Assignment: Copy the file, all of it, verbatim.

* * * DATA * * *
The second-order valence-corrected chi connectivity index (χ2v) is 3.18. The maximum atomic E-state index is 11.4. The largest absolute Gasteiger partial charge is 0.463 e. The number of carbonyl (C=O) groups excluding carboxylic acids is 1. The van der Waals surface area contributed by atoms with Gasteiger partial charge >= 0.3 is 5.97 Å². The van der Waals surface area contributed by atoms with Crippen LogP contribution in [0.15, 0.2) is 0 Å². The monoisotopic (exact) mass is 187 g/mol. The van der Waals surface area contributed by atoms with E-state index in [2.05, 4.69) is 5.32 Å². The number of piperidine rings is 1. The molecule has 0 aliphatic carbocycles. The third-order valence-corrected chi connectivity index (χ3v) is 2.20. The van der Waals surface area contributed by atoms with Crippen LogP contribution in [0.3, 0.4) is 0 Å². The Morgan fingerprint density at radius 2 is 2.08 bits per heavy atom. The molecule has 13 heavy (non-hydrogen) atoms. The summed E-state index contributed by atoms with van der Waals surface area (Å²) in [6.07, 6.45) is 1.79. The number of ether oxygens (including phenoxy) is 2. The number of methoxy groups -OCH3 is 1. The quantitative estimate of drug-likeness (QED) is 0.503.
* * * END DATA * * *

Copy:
The second-order valence-corrected chi connectivity index (χ2v) is 3.18. The maximum atomic E-state index is 11.4. The largest absolute Gasteiger partial charge is 0.463 e. The number of carbonyl (C=O) groups excluding carboxylic acids is 1. The van der Waals surface area contributed by atoms with Gasteiger partial charge >= 0.3 is 5.97 Å². The van der Waals surface area contributed by atoms with Crippen LogP contribution in [0.15, 0.2) is 0 Å². The monoisotopic (exact) mass is 187 g/mol. The van der Waals surface area contributed by atoms with E-state index in [2.05, 4.69) is 5.32 Å². The number of piperidine rings is 1. The molecule has 0 aliphatic carbocycles. The third-order valence-corrected chi connectivity index (χ3v) is 2.20. The van der Waals surface area contributed by atoms with Crippen LogP contribution in [0.3, 0.4) is 0 Å². The Morgan fingerprint density at radius 2 is 2.08 bits per heavy atom. The molecule has 13 heavy (non-hydrogen) atoms. The summed E-state index contributed by atoms with van der Waals surface area (Å²) in [6.07, 6.45) is 1.79. The number of ether oxygens (including phenoxy) is 2. The number of methoxy groups -OCH3 is 1. The quantitative estimate of drug-likeness (QED) is 0.503.